How spoiled we are with A/C!

  3. We've had no rain for a couple of weeks and it's supposed to be 99º today and 100º over the weekend. So tired of summer.

    1. Janet; I suspect I'm beginning to sense why the 'elderly' are vulnerable in hot weather! Recently just pegging sheets on the line is daunting.

  4. "Humid" I do not like! That's the trouble with summer - we wait for it all year, then when it arrives we don't like it as much as we thought we might.

    1. John; You have expressed that so well--we get the season we've longed for and then hope it is over soon!
      I've long thought of England as having less heated summers--that may be because I'm not good at converting temps from C to F.

  5. You have my sympathies. I really struggled in suffocating conditions in the upstairs bedroom at Tricia's last week. Heat, humidity and asthma aren't good bedfellows.

    I hope you get cooler temps soon and also manage to shake off your horrid respiratory flu. Can you get hold of Elderberries (dried they'd have to be, or perhaps you saved some in the freezer?) Best thing for poorly lungs and coughs.

    1. Jennie; I should poke about in the pasture and see if the goats have left any elderberries. I seem to have missed the prime harvesting moment each year.
      Upstairs bedrooms do become saunas in this weather. Retro-fitting AC to this house isn't a viable option so we make do with fans and portable AC units--and long for fall.

  6. We drove north to Manchester yesterday afternoon, the mountains were enveloped in all encompassing blue haze. And this morning as I gaze out my kitchen window the haze is so thick some of the distant hills are barely visible. The 'Dog Days' have arrived here in southwestern Vermont with a vengeance and I for one am just not ready. We are desperate for a soaking rain but it seems we must content ourselves with the occasional thunder storm that does little or nothing for the water table. As I write I am listening to one of the juvenile American Kestrels shrieking as it is being mobbed by a group of barn swallows while out on a flying mission. I have no wish to 'wish' my life away but am so looking forward to early autumn. On a happier note, my tomatoes are growing like topsy !! Many little green orbs that will wait for August to ripen.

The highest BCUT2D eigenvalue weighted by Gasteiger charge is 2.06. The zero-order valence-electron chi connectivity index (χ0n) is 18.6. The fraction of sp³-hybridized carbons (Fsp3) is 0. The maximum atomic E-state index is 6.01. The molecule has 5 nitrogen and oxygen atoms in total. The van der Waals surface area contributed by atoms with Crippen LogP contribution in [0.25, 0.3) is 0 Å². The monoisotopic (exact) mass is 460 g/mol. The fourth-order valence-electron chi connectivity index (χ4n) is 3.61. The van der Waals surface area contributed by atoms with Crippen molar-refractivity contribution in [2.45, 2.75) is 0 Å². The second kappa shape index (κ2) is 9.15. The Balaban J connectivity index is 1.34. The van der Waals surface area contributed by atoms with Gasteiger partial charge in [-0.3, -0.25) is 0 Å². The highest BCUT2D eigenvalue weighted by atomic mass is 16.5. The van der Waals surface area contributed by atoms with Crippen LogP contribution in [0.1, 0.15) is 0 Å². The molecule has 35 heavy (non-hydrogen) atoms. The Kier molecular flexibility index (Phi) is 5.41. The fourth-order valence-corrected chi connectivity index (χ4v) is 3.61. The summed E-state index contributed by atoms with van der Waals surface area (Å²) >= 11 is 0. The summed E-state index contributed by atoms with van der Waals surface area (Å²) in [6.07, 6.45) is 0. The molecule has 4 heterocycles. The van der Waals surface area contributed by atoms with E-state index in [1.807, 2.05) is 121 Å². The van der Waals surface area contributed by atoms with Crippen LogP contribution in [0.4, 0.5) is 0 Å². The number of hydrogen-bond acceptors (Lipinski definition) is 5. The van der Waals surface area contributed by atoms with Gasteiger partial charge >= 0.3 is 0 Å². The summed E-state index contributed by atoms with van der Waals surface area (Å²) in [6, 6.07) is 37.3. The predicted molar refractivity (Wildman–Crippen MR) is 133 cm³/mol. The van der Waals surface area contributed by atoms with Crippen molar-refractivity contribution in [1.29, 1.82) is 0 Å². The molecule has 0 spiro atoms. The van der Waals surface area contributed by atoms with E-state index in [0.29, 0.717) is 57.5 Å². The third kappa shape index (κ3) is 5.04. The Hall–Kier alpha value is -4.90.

1. Mundi; How often 'Eye on the Sky' weather report contained the 'hazy, hot and humid' introduction to the day's forecast! I well remember the 'dry spells' in a New England summer when it seemed all plant life would perish for lack of a soaking rain.
      I always planted 5--6 dozen tomato plants in our Vermont garden--huge crops for canning.
      One of the disappointments in our zone 6 garden area is the blight which overtakes tomatoes about the time they begin to ripen.
      I can hear that little kestrel in imagination--barn swallows can become quite fierce when they perceive a threat.

  7. The bedroom window, on my side of the bed, looks out to an old, old hedge of evergreens. Long since gone on their own way, no longer a neat hedge. High, high, high they are. Interspersed with maples, which have seeded themselves, over a hundred years.

    I love the view, any/all times of year! It feels like I am sleeping in a tree house! Delightful. Always delightful. Any/all seasons.

    Best wishes with your heat wave. We have our own, and are dealing with it, as the days and nights progress.

    Sometimes just open windows. Some times a fan, simply moving the air. Some times I have to turn on the wall A/C units. But hate to have to close windows/doors, in summer. -sigh-

    But when I can't breathe, it is necessary.

  8. Luna; I enjoy your way with words! You have reminded me of a summer night sleeping over at my grandfather's house--the bedroom windows looked into the branches of a dignified maple tree--wonderful.

  9. Your weather sounds horrendous, don't think I could cope with that heat and humidity. Family history research is a really good way to pass a few golden hours though:)

  10. Rowan; We've had a break with a few days of lower temps, but seem stuck in a pattern of afternoon/evening thunder and rain.
    I made some useful discoveries in my family research--now to the more tedious task of organizing and typing my notes.